Eventually, the two women escaped to safe place thanks to the help of Zameer Khan, an NGO worker, who saved their life.

    For him, the issue had nothing to do with blasphemy but was just a dispute between two women. Senior Superintendent of Police Zulfiqar Hameed agrees. According to the police officer, it is “a domestic issue” in which Saira was unfairly accused.

    Speaking to AsiaNews, Mgr Rufin Anthony, bishop of Islamabad-Rawalpindi, said, “Our society is becoming more and more violent, intolerant and wild.”

    The problem is not religious or ethnic but “sociological”, one “that needs to be addressed quickly”.

    “Events have come to this stage in the country’s history where religion is being abused to settle personal scores,” said Fr Xavier Joseph.

    “State and religion must be separate,” he added; otherwise, “there will be a civil war and that will be the end of the Pakistan as we know it”.

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    See also

    20/01/2011 PAKISTAN
    Pakistan government, a disappointment in fight against fundamentalism, says Justice and Peace
    NCJP executive secretary complains about government inaction, which is causing suffering to people. Human rights and full religious freedom are necessary conditions to “guarantee peace in the country”. Prime minister says he will not change blasphemy law. PML-Q leader says government policies are like those of dictator Zia-ul-Haq.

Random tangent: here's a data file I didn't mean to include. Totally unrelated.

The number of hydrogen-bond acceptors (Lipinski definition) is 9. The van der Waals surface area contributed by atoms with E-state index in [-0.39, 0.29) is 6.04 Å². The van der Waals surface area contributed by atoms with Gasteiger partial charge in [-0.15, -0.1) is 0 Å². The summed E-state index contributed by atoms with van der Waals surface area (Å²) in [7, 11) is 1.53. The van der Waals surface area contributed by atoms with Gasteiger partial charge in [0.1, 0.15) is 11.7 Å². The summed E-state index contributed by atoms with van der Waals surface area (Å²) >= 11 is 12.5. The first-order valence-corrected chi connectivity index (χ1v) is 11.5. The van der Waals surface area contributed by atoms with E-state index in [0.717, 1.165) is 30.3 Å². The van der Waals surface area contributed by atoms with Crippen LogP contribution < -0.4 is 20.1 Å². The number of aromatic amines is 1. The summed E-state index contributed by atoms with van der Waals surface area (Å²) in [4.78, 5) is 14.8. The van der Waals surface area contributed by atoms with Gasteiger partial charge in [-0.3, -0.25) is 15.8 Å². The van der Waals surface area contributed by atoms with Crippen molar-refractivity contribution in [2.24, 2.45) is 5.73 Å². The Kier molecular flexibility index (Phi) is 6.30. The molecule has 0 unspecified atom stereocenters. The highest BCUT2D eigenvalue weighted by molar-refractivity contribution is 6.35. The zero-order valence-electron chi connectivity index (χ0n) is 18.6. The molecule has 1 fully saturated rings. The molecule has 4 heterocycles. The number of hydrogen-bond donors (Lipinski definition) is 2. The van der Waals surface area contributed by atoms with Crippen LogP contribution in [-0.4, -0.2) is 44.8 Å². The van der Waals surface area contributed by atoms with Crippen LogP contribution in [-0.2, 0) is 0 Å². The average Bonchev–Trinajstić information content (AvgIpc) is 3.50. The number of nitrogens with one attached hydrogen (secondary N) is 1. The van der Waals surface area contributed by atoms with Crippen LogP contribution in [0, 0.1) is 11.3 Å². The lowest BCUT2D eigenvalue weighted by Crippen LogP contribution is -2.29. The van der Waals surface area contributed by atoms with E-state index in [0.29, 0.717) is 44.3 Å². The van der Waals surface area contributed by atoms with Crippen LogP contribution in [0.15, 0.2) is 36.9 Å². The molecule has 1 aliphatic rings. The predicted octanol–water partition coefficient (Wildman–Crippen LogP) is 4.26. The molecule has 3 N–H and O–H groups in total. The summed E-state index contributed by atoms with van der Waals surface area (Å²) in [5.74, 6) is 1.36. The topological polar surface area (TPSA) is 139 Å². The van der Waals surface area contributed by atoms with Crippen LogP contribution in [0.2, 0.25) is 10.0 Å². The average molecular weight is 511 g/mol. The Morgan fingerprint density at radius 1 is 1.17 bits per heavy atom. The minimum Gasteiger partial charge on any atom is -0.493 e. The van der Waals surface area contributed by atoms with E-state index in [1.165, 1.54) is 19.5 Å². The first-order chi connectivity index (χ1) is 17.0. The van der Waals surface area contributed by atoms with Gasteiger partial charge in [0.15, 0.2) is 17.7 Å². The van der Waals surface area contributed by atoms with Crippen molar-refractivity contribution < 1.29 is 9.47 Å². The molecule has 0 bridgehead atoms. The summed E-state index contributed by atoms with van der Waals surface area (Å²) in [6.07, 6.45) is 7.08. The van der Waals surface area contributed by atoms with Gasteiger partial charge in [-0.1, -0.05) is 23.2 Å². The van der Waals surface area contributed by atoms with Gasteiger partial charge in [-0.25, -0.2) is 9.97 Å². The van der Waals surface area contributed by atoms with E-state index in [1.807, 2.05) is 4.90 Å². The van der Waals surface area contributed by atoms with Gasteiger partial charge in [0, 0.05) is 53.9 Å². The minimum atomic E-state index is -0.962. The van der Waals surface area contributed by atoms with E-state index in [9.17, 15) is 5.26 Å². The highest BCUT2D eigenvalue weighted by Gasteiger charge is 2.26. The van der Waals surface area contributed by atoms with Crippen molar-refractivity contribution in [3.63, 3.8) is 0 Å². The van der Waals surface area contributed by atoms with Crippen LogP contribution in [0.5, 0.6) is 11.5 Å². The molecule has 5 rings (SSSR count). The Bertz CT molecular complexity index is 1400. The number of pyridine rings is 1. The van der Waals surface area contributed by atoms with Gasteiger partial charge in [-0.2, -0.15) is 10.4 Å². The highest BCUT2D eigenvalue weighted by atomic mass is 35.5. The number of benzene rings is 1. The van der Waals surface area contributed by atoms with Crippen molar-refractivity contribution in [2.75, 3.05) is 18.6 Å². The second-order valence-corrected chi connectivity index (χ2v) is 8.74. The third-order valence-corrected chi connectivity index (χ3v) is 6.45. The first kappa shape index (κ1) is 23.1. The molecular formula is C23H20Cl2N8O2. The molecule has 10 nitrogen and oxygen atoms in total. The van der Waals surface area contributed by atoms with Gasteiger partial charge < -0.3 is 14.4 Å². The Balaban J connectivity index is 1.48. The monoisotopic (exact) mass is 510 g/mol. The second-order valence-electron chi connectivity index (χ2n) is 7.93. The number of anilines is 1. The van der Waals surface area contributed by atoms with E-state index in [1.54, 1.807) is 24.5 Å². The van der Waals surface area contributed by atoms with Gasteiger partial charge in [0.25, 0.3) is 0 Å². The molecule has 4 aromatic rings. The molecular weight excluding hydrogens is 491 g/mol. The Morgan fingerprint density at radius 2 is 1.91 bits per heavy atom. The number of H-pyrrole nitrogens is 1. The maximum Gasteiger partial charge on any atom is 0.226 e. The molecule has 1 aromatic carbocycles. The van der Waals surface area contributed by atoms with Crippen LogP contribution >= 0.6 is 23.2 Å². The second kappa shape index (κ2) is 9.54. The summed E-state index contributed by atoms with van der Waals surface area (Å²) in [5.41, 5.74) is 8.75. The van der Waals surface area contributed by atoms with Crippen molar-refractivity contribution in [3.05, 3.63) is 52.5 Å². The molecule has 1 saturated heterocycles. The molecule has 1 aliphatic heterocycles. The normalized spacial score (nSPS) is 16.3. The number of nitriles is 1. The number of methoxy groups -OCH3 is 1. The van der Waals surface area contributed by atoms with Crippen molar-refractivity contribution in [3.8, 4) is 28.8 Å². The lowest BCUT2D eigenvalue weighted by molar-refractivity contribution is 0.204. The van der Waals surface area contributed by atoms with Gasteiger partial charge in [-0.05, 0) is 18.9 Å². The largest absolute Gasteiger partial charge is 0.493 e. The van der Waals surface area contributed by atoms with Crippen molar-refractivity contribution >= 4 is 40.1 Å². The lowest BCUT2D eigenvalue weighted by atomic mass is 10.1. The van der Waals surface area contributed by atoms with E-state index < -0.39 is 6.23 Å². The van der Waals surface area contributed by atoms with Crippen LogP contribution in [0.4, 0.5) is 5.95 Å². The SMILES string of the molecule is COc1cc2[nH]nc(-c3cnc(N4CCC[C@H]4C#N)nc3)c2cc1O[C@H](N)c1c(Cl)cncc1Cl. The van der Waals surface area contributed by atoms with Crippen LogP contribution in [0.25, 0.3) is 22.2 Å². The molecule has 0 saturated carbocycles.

18/01/2011 PAKISTAN
    Punjab: Asia Bibi to move to a women’s prison in Multan
    The transfer should occur within seven days. The step has become necessary to protect the life of the 45-year-old Christian mother of five because of death threats from Muslim fundamentalists. A Pakistani priest hopes the transfer will be done secretly to ensure maximum security. AsiaNews’ campaign on Bibi’s behalf has reached 8,700 signatures.

    12/01/2011 PAKISTAN
    Blasphemy law: Pope’s call highlights split in Pakistani society
    Radical leaders and Islamic movements incite crowds and warn Christians against forming a party to repeal the law, a step that would bring chaos. The government denies it plans changes to the law. Civil society leaders appreciate Benedict XVI’s speech. Bilawal Bhutto defends minorities. Muslim intellectual calls for full religious freedom and a secular state.

    10/01/2011 PAKISTAN
    In Karachi, 50,000 rally behind blasphemy law
    Fundamentalist leaders organise rally and praise Salman Taseer’s murderer as a “hero of Islam”. The Pope appeals to the Pakistani government to repeal the law because it is a “pretext” for violence and injustice. Pakistani Christians pray for the governor of Punjab, a “martyr” according to Saudi newspaper Arab News.

    05/01/2011 PAKISTAN - INDIA
    Christians honour Salman Taseer, a courageous victim of the blasphemy law
    For Fr. James Chennan, Vice Provincial of the Dominicans in Lahore, the country has lost a promoter of human rights, loved by minorities. Indian Christian leaders condemn Taseer’s murder, one of the few credible voices of Pakistan.